Andrew Albers is no stranger to hard work and long hours. He grew up on his family’s 189-year-old dairy farm located about a mile west of Minster, Ohio. Today, he helps local farmers produce healthy crops with his drone business.
When it was time to look for colleges after graduating from Minster High School, Albers picked Wright State University’s Lake Campus because it offered courses in agricultural business management and was only 20 minutes from home.
“There is a lot of financial stuff that goes into farming,” said Albers, who obtained his bachelor’s degree in technical and applied studies in 2017 from Lake Campus.
He credits Wright State for its Integrated Pest Management course, which allowed him to acquire a Commercial Pesticide Applicator License, which is needed to own or operate a pesticide business.
“I’ve met a lot of people through Wright State Lake over the years and a lot of business owners,” he said.
Those networking opportunities have come in handy since Albers founded A&M AG Drone Services and A&M Transport a year after graduating.
“It’s growing really fast,” said Albers.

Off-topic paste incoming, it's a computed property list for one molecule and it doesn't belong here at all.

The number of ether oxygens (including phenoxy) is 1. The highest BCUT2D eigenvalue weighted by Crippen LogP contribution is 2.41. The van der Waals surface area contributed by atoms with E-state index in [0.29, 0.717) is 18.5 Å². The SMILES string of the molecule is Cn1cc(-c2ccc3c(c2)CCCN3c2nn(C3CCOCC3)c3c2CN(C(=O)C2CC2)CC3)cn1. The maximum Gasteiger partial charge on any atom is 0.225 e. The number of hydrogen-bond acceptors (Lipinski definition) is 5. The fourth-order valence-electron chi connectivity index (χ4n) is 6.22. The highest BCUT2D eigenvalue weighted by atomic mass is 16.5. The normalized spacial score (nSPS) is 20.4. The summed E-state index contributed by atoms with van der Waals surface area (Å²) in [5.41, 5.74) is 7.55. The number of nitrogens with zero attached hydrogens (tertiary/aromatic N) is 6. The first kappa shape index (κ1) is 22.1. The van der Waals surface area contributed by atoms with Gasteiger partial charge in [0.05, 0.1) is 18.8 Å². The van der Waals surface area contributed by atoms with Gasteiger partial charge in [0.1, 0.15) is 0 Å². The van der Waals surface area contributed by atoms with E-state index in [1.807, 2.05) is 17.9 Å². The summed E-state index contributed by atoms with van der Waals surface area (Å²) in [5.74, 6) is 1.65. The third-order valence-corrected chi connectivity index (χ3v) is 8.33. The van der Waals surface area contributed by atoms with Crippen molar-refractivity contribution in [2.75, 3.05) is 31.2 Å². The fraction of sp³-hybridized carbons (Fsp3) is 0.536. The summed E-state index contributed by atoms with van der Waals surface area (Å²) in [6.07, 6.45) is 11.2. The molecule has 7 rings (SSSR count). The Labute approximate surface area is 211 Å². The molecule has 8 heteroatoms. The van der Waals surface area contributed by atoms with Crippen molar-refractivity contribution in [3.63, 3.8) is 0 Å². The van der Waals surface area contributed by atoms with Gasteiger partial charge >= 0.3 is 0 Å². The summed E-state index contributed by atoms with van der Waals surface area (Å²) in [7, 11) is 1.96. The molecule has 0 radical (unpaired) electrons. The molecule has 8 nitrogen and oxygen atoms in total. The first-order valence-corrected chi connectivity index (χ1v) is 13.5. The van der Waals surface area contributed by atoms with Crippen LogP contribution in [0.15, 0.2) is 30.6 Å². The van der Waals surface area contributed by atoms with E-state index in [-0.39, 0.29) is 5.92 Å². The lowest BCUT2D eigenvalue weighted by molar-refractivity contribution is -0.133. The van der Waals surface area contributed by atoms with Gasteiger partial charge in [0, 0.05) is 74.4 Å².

His company uses four large DJI Agras T30 drones capable of fungicide spraying and interseeding to offer crop services to farmers who until recently had relied on planes or helicopters for these services.
“These planes will come in for a week and then be gone for a week and maybe come back for another week,” he said. “Meanwhile, there’s corn that needs sprayed between the time they were gone. I’m able to go in and get it done whenever it needs done.”
Albers had never flown a drone before starting his business. He describes himself as “not a very tech-savvy guy,” but after watching videos of the drones being used on farms out West, he thought he could make it profitable in Ohio and quickly learned to pilot the aircraft.
Albers has been racking up flyer miles since he started drone flying in 2022. He flies 100 to 120 hours per week, and his business has serviced over 28,000 acres this past year.
Albers said drones are perfect for smaller-sized farms. Each of his four drones carries 8-gallon spraying tanks that can service 40 to 50 acres per hour. The technology allows Albers to spray at a lower elevation than a plane or helicopter, which eliminates accidentally spraying nearby fields, provides easy access to field corners and helps his drones avoid powerlines.
“A lot of these farmers are happy with it,” said Albers, whose pinpoint spraying has helped produce a larger yield but also an easier harvest with less down corn in the rows.
Albers said his business is one of the area’s largest drone spraying companies and has been adding new clients all season. His goal is to double his clients and staff every year.